Before Congress, the interim boss takes his first assessment of “total failure”.

Before Congress, the interim boss takes his first assessment of "total failure".
John Ray III, interim boss of FTX, before the US delegation in Washington (United States) on December 13.

“Never in my life have I seen such a total failure of corporate controls at all levels of an organization. » John Ray III, the new chairman of bankrupt cryptocurrency exchange FTX, nevertheless looked to others: a specialist in distressed companies, he was known in particular for securing them. The liquidation of the American energy giant EnronIn the early 2000s.

But SBF says he didn’t mince his words when he appeared before the U.S. House of Representatives’ Financial Affairs Committee on Tuesday, December 13, to oust the company’s previous administration, founded by Sam Bankman-Fried. Charged with ensuring the company’s restructuring, John Ray III assumed control of FTX Group on November 11, following the company’s establishment under the Chapter XI regime of the US Act, which regulates companies in bankruptcy.

Stored without encryption

Facing questions from members of the committee, the chairman recalled that he had only been chairman of the committee for four weeks and the hearings would continue for weeks, even months. But it still confirms several allegations that have appeared in the press earlier about the lack of safeguards put in place by FTX management to prevent fraud:

“The collapse of the FTX group appears to be the result of concentrating absolute control in the hands of a very small number of inexperienced individuals who rely on other people’s money and implement none of the systems or controls necessary for a society. Or assets. »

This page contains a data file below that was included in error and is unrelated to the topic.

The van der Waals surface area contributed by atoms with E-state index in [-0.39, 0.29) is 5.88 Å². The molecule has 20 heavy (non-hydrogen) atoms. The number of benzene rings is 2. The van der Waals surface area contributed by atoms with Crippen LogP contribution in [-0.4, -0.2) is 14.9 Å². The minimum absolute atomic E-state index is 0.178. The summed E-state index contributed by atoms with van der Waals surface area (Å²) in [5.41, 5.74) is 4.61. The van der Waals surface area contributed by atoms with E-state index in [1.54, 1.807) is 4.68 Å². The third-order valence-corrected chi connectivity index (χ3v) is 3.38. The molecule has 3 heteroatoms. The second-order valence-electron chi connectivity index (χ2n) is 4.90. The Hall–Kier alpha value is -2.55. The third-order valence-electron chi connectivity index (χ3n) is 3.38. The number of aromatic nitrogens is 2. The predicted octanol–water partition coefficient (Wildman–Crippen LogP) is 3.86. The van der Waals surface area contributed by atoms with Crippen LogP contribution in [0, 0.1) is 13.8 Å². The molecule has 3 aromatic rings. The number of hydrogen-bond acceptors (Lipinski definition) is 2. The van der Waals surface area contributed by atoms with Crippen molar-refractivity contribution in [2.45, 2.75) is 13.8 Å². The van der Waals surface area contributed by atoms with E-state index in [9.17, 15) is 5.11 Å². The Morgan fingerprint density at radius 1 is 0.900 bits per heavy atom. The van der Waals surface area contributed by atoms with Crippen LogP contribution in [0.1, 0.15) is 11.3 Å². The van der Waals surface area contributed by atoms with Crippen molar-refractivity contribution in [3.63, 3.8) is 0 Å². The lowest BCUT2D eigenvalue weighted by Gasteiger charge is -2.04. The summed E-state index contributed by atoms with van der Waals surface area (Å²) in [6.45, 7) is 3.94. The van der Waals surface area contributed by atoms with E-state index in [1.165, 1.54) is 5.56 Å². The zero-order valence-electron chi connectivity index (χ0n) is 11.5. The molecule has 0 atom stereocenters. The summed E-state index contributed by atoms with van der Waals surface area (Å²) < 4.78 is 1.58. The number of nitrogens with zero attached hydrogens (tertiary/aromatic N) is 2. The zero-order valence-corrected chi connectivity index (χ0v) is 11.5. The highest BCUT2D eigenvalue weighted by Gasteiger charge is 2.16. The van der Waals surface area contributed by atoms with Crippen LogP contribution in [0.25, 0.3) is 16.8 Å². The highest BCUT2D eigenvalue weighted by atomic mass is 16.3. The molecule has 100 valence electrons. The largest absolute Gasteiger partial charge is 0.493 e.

Specifically, John Ray III points out that the company’s IT tools allowed managers to directly access funds deposited by customers. “Without any security checks they prevent money laundering”. He also explains that some of the security keys used to protect hundreds of millions of dollars in cryptocurrencies were stored without encryption or any specific security measures. He also confirms that Alameda, a trading company founded by Sam Bankman Fried, had the ability to borrow from its American subsidiary FTX to finance its operations. “unlimited”, including borrowing funds deposited by FTX customers.

read more: The article is reserved for our subscribers After FTX’s Collapse, Cryptocurrency Enthusiasts Between ‘Hate’ and ‘Hope for the Future’

Incidentally, FTX’s new boss notes that the company’s US subsidiary, FTX.US, is not operating as independently as its predecessors suggested. “In general, there really was a difference, He agrees. But in reality, the digital assets of the two subsidiaries are hosted on the same infrastructure. »

You should read 57.38% of this article. The following is for subscribers only.

Leave a Reply

Your email address will not be published. Required fields are marked *